This paper explores “revenue accounting” in contrast to traditional “cost accounting.” Revenue accounting serves the information needs of managers and investors in planning and controlling a firm’s sales activities and their financial consequences, especially in the age of e-commerce. Weaknesses of traditional accounting have become particularly evident recently, for example, the lack of 1) revenue mileposts, 2) revenue sustainability measurements, and 3) intangibles capitalization. The paper emphasizes the need to develop a conceptual framework of revenue accounting and, as a tentative measure, proposes five basic postulates and five operational postulates of revenue accounting. On the side of analytical frameworks, the paper explores some tentative remedies for the weaknesses. Several revenue mileposts are explored to gauge progress in earning revenues and a Markov process is applied to an example involving mileposts. Revenue momentum, measured by the exponential smoothing method, is examined as a way of getting feedback on revenue sustainability; and the use of the sustainability concept in the analysis of “fixed and variable revenues” is illustrated. A project-oriented approach in a manner similar to capital budgeting and to Reserve Recognition Accounting is proposed by treating each customer as a project. Standardization of forecasts are also considered as an important way of bypassing the capitalization issue. Finally, while e-commerce is inherently global, issues specific to global operations are highlighted, namely, exchange rate issues when venture capitalists and the start-up company use different currencies producing different rates of return on the same project.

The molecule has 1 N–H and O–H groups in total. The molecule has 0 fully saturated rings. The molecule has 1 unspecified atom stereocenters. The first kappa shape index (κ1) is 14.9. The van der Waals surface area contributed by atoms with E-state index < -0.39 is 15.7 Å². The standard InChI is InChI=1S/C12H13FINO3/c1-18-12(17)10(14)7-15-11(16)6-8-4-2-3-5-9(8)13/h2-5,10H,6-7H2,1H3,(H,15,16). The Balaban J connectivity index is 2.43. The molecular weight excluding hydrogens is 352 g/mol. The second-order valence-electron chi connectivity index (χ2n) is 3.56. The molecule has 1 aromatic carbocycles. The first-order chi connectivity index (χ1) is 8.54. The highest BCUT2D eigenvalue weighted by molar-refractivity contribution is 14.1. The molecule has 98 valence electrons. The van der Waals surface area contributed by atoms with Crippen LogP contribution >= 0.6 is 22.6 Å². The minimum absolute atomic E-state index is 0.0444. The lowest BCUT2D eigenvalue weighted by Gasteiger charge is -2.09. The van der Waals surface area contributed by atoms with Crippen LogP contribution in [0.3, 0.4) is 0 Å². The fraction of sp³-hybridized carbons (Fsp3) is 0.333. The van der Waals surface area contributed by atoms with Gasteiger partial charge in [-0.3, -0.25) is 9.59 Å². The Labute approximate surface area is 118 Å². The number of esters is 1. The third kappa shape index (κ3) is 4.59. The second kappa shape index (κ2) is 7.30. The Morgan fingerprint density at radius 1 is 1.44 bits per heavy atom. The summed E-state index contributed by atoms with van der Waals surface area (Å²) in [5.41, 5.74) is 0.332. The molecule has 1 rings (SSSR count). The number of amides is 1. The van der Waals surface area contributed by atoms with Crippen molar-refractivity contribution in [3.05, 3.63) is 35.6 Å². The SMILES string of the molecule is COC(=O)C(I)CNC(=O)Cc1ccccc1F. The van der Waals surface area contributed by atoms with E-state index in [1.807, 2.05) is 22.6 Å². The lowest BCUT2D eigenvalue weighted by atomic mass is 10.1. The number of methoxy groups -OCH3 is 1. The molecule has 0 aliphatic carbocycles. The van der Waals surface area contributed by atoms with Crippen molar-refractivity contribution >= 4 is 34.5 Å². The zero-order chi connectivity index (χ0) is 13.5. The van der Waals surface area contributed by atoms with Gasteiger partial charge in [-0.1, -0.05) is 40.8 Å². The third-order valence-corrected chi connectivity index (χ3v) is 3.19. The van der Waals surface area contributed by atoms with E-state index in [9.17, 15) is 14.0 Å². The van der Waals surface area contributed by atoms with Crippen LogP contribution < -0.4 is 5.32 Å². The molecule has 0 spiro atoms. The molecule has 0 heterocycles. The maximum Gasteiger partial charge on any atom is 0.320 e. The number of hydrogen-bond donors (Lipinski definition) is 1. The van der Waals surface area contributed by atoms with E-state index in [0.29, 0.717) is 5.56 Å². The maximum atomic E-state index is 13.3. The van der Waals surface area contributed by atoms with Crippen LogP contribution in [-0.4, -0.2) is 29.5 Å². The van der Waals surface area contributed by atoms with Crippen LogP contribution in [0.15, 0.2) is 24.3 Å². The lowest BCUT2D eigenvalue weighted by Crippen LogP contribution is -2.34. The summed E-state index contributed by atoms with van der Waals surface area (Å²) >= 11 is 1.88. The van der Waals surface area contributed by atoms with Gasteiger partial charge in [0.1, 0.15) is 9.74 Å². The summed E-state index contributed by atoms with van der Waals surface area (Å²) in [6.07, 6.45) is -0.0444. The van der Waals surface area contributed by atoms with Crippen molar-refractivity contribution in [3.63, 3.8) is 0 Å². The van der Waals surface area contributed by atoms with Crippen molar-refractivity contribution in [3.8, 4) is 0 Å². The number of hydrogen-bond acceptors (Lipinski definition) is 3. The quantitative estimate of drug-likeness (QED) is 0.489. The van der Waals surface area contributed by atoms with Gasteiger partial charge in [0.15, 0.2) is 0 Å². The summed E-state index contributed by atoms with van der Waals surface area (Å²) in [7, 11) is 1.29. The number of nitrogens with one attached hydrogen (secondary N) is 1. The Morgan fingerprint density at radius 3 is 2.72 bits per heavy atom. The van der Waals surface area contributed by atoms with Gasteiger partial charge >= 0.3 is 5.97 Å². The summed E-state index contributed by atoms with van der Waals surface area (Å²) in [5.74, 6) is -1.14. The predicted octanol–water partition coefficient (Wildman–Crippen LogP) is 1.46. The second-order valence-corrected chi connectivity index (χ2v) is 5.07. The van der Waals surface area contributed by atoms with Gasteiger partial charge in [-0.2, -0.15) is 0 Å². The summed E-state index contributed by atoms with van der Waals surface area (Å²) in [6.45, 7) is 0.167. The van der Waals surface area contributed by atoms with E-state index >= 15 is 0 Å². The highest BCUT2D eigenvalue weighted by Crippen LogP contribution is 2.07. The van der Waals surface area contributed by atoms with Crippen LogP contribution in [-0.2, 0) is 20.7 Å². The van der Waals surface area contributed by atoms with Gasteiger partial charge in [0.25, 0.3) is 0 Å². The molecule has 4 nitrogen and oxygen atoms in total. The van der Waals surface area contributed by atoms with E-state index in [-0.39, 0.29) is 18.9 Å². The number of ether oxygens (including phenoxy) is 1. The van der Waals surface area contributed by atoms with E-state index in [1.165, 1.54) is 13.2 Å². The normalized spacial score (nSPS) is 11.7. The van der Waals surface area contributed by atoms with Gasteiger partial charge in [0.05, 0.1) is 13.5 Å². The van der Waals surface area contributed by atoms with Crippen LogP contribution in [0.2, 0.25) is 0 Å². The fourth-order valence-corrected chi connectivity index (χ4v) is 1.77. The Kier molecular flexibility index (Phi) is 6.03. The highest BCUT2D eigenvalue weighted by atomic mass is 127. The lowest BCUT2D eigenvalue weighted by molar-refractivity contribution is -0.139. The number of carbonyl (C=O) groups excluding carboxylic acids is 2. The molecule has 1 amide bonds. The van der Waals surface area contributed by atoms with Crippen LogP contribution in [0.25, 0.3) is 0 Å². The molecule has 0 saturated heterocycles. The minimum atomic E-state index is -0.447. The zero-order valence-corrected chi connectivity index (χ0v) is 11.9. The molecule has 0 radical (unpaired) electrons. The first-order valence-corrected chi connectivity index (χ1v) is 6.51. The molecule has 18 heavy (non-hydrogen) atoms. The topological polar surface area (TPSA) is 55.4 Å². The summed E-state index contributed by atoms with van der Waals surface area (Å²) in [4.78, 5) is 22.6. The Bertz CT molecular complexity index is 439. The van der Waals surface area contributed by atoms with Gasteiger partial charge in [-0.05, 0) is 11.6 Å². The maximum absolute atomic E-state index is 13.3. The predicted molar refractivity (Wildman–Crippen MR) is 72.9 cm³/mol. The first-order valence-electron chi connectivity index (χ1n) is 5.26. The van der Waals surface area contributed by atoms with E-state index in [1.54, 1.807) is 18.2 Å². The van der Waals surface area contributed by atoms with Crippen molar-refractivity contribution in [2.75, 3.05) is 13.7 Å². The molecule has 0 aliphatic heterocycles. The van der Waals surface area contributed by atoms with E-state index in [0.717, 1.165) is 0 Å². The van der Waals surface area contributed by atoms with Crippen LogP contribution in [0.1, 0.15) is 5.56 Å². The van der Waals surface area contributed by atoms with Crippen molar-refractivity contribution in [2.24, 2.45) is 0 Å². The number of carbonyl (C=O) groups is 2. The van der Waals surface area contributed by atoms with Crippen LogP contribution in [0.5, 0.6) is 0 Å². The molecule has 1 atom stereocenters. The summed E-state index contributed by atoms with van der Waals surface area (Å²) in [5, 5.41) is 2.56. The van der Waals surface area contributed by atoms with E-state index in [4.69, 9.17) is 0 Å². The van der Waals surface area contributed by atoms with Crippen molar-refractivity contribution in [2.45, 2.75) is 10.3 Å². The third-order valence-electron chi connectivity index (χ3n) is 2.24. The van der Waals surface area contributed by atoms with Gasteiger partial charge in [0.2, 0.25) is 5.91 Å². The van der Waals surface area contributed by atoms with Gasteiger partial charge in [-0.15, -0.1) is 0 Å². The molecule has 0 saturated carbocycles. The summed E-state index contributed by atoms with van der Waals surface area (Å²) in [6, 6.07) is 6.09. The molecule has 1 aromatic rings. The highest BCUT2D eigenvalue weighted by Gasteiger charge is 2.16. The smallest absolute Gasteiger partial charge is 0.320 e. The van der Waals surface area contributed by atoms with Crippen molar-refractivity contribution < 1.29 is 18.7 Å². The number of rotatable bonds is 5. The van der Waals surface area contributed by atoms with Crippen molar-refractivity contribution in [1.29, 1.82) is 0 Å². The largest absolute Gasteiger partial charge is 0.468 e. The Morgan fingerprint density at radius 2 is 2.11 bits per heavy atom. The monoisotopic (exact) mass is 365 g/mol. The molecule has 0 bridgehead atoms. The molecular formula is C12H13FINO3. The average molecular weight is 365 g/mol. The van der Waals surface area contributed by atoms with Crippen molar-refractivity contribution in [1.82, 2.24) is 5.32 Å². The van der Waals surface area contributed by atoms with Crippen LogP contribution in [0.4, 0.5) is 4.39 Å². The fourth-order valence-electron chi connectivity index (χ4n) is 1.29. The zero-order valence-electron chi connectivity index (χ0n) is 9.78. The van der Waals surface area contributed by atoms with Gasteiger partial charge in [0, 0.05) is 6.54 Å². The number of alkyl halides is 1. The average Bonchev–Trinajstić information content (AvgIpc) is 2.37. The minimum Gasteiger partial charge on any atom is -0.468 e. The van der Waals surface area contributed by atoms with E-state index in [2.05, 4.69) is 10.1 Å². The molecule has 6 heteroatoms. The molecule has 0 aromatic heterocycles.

Glover, Jonathan, and Y. Ijiri. "'Revenue Accounting' in the Age of E-Commerce: A Framework for Conceptual, Analytical, and Exchange Rate Considerations." Journal of International Financial Management and Accounting 13, no. 1 (2002): 32-72.
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